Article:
Review: “Singing in the Wilderness” Thrusts A Miao Church Choir Into the Spotlight

"Singing in the Wilderness" documents a rare story of a Christian choir from China's Miao ethnic minority.

By , 28 Jan 22 00:29 GMT
Courtesy of Tail Bite Tail Films.

The documentary Singing in the Wilderness is a look at a church chorus thrust into China’s national stage after fame from participating in a televised singing competition. What makes this chorus especially interesting is that all its members are Miao—one of China’s officially recognized ethnic minorities. Unlike the Muslim Uyghurs and Hui or Buddhist Tibetans, the Miao receive little international focus, which makes this documentary especially notable.

Although members of the church chorus start of singing hymns primarily for worship, stardom makes them frame their art in more materialistic dimensions. Money made from singing can be a way to afford new homes or to try and find a way out of rural poverty.

Singing in the Wilderness adopts a sympathetic perspective to its subjects, never shying away from the complexities faced by church members as they navigate touring China, learn to sing unfamiliar songs, and even travel to America to perform. Nor does the film shy away from taking an unflinching glimpse at the commodification of Miao culture due to tourism or through of televised programs featuring “ethnic minority” cultures. Director Chen Dongnan manages an admirable sensitivity to such issues, while being attentive to the agency of her subjects.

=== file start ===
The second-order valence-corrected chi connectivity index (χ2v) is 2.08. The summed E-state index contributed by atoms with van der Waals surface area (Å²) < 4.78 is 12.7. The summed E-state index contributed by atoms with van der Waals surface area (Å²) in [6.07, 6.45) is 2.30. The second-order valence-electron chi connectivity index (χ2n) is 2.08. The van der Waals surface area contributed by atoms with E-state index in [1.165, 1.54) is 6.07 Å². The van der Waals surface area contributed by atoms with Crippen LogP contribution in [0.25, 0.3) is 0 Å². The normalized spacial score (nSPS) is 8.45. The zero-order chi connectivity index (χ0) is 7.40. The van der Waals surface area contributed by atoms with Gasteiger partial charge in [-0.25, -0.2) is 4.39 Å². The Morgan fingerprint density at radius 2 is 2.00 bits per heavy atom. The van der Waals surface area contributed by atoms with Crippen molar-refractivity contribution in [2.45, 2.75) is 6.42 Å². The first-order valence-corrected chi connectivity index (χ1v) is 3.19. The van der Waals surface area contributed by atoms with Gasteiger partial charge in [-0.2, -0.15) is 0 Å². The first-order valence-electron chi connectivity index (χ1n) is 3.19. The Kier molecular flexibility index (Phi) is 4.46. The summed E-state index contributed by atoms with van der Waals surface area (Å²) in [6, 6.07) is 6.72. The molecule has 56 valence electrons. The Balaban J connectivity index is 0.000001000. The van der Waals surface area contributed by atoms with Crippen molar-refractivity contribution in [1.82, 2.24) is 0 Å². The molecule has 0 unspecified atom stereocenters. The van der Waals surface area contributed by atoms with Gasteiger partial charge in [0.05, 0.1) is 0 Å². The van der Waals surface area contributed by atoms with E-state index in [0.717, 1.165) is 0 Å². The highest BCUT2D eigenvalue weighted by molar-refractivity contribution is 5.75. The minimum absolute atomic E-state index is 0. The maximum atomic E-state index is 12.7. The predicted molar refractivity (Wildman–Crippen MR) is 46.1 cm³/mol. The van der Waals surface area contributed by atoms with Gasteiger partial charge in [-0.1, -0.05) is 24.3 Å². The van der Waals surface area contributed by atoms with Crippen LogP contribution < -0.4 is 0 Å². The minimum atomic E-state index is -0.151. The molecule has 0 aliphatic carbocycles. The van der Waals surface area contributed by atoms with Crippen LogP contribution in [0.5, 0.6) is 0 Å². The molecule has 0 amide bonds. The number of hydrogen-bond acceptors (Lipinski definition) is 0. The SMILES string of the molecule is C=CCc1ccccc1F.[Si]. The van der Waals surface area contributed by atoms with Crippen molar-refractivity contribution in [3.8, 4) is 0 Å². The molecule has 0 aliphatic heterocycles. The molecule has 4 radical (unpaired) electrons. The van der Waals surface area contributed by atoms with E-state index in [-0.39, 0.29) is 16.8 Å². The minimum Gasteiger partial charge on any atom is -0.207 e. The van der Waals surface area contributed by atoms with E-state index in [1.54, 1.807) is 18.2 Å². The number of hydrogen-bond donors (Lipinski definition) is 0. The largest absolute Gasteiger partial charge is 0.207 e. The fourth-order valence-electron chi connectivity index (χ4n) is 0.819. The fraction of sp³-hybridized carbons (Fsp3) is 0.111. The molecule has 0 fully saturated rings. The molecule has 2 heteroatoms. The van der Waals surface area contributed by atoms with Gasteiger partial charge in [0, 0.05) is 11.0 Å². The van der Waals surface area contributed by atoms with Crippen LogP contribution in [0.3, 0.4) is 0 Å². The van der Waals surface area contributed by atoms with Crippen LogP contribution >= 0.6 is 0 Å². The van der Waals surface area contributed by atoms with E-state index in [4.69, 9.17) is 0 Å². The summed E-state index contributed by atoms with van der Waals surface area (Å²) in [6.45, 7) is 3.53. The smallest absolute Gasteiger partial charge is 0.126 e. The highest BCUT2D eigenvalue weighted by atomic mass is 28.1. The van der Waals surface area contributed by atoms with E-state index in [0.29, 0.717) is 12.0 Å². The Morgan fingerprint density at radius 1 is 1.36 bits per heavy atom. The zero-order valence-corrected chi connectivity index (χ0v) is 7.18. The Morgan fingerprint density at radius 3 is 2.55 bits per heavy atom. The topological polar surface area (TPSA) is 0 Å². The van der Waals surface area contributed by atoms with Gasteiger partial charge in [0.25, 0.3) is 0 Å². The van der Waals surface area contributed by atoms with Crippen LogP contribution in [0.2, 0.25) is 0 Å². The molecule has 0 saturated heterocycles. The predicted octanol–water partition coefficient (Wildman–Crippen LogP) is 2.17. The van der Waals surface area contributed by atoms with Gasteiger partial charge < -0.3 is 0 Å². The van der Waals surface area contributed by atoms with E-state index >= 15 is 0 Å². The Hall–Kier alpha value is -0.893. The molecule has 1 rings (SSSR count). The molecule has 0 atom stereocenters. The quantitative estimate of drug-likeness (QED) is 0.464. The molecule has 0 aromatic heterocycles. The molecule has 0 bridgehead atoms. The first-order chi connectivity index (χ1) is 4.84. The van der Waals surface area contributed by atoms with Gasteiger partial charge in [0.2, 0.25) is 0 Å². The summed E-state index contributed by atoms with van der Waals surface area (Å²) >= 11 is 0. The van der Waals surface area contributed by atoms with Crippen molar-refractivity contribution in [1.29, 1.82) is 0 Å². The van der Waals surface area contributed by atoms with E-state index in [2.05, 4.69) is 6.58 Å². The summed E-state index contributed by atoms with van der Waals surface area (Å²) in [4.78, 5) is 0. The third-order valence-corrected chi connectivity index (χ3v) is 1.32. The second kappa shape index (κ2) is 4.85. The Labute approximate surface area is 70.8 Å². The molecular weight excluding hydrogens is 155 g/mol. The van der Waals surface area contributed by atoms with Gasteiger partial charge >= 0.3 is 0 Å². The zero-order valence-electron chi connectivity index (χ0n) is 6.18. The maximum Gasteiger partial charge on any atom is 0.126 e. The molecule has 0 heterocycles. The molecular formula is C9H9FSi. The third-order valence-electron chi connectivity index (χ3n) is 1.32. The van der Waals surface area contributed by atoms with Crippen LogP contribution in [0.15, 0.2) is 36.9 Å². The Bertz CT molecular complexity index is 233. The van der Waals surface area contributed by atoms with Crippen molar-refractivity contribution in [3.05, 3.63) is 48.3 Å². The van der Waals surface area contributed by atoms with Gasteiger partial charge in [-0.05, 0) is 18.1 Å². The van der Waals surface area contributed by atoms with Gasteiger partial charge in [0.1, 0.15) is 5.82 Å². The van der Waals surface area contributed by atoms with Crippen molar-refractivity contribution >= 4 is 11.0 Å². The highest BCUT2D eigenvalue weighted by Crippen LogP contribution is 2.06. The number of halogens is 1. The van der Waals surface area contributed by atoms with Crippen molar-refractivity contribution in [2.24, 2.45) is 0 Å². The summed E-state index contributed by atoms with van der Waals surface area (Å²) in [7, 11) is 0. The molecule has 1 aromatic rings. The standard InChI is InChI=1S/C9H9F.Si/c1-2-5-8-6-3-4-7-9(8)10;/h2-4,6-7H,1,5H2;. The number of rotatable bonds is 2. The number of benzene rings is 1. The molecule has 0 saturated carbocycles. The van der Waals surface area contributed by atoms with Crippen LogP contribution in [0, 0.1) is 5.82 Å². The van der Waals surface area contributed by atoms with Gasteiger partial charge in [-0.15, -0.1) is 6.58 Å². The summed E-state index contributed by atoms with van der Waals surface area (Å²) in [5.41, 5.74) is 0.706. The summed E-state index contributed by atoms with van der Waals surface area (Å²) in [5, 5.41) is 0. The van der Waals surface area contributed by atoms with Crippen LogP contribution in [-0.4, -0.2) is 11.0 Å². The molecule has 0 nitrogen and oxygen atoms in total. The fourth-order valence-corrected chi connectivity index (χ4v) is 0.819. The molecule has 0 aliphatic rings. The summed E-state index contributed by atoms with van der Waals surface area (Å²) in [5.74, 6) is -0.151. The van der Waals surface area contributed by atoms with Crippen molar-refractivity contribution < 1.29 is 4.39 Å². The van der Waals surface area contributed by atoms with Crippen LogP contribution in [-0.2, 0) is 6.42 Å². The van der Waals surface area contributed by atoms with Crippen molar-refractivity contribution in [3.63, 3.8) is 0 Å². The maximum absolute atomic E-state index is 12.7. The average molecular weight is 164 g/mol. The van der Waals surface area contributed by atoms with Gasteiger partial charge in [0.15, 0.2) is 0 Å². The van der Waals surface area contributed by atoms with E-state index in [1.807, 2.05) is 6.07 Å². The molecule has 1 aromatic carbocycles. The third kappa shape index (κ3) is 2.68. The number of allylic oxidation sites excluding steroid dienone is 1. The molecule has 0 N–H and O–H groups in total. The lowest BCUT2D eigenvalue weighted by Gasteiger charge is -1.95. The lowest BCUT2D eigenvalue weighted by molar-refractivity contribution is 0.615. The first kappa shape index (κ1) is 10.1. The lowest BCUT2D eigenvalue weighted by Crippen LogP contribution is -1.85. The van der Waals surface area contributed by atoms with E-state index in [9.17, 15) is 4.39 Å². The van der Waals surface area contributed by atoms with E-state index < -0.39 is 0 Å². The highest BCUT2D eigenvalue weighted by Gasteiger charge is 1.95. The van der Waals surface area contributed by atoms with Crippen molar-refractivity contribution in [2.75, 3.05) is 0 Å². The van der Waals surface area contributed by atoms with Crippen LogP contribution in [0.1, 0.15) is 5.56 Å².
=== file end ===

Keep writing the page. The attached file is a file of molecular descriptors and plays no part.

Courtesy of Tail Bite Tail Films.

If Singing in the Wilderness does have a weak point, it is that it perhaps does not manage a close enough glimpse at its subjects. Though the documentary focuses to a larger extent on a newly married couple, the husband of whom hopes to become a preacher, the shifts in the lives of this couple come without warning. One has little sense of the inner turmoil of the husband, for example, before captions inform the viewer that he attempted to kill himself. One also has little sense of the impending split facing the couple before it happens. 

There also is not any clear ending point for the documentary, with the film taking its leave of its subjects after a certain point. This, too, is a bit abrupt. Perhaps one should not blame a documentary for failing to look deeply enough into the lives of its subjects, but the film does its best, critically capturing an engrossing subject and doing so with a humanistic lens. 

Singing in the Wilderness (Chinese: 旷野歌声)—China. Dialog in Mandarin Chinese. Directed by Chen Dongnan. Running time 1hr 38min. First screened at the Thessaloniki Documentary Festival on 25 June, 2021. 

This article is part of Cinema Escapist‘s coverage of the 2022 International Film Festival Rotterdam.

This article was also published in No Man Is An Island, an online publication focused on the connections between everyday life and politics. No Man Is An Island is brought to you by the team behind New Bloom Magazine.

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